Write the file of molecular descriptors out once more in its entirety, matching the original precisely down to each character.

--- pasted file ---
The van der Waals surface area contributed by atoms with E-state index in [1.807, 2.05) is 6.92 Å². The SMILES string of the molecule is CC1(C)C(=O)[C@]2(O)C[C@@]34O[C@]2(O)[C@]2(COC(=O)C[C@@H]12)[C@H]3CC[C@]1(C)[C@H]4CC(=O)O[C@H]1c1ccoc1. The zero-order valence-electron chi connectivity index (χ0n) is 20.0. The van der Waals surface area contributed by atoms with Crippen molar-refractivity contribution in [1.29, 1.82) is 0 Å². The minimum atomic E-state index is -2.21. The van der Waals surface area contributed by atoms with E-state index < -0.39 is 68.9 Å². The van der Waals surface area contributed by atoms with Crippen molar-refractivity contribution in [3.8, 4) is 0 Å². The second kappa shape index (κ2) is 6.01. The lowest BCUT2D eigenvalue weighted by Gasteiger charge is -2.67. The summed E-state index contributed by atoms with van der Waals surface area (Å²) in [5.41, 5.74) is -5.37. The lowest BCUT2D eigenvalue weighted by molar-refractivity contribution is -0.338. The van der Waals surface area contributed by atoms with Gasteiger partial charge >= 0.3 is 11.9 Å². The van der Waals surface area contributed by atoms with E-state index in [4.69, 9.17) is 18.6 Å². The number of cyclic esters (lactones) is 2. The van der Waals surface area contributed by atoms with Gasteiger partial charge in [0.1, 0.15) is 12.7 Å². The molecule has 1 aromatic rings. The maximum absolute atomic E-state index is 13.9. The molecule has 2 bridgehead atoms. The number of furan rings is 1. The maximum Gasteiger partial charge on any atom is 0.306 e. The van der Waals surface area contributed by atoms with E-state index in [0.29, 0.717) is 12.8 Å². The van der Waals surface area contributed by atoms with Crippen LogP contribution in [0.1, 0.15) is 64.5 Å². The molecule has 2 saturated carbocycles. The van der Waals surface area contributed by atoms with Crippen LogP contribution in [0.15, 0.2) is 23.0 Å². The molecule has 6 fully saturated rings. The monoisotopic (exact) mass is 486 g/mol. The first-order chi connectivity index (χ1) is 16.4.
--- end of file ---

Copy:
The van der Waals surface area contributed by atoms with E-state index in [1.807, 2.05) is 6.92 Å². The SMILES string of the molecule is CC1(C)C(=O)[C@]2(O)C[C@@]34O[C@]2(O)[C@]2(COC(=O)C[C@@H]12)[C@H]3CC[C@]1(C)[C@H]4CC(=O)O[C@H]1c1ccoc1. The zero-order valence-electron chi connectivity index (χ0n) is 20.0. The van der Waals surface area contributed by atoms with Crippen molar-refractivity contribution in [1.29, 1.82) is 0 Å². The minimum atomic E-state index is -2.21. The van der Waals surface area contributed by atoms with E-state index < -0.39 is 68.9 Å². The van der Waals surface area contributed by atoms with Crippen molar-refractivity contribution in [3.8, 4) is 0 Å². The second kappa shape index (κ2) is 6.01. The lowest BCUT2D eigenvalue weighted by Gasteiger charge is -2.67. The summed E-state index contributed by atoms with van der Waals surface area (Å²) in [5.41, 5.74) is -5.37. The lowest BCUT2D eigenvalue weighted by molar-refractivity contribution is -0.338. The van der Waals surface area contributed by atoms with Gasteiger partial charge >= 0.3 is 11.9 Å². The van der Waals surface area contributed by atoms with E-state index in [4.69, 9.17) is 18.6 Å². The number of cyclic esters (lactones) is 2. The van der Waals surface area contributed by atoms with Gasteiger partial charge in [0.1, 0.15) is 12.7 Å². The molecule has 1 aromatic rings. The maximum absolute atomic E-state index is 13.9. The molecule has 2 bridgehead atoms. The number of furan rings is 1. The maximum Gasteiger partial charge on any atom is 0.306 e. The van der Waals surface area contributed by atoms with E-state index in [0.29, 0.717) is 12.8 Å². The van der Waals surface area contributed by atoms with Crippen LogP contribution in [0.1, 0.15) is 64.5 Å². The molecule has 2 saturated carbocycles. The van der Waals surface area contributed by atoms with Crippen LogP contribution in [0.15, 0.2) is 23.0 Å². The molecule has 6 fully saturated rings. The monoisotopic (exact) mass is 486 g/mol. The first-order chi connectivity index (χ1) is 16.4.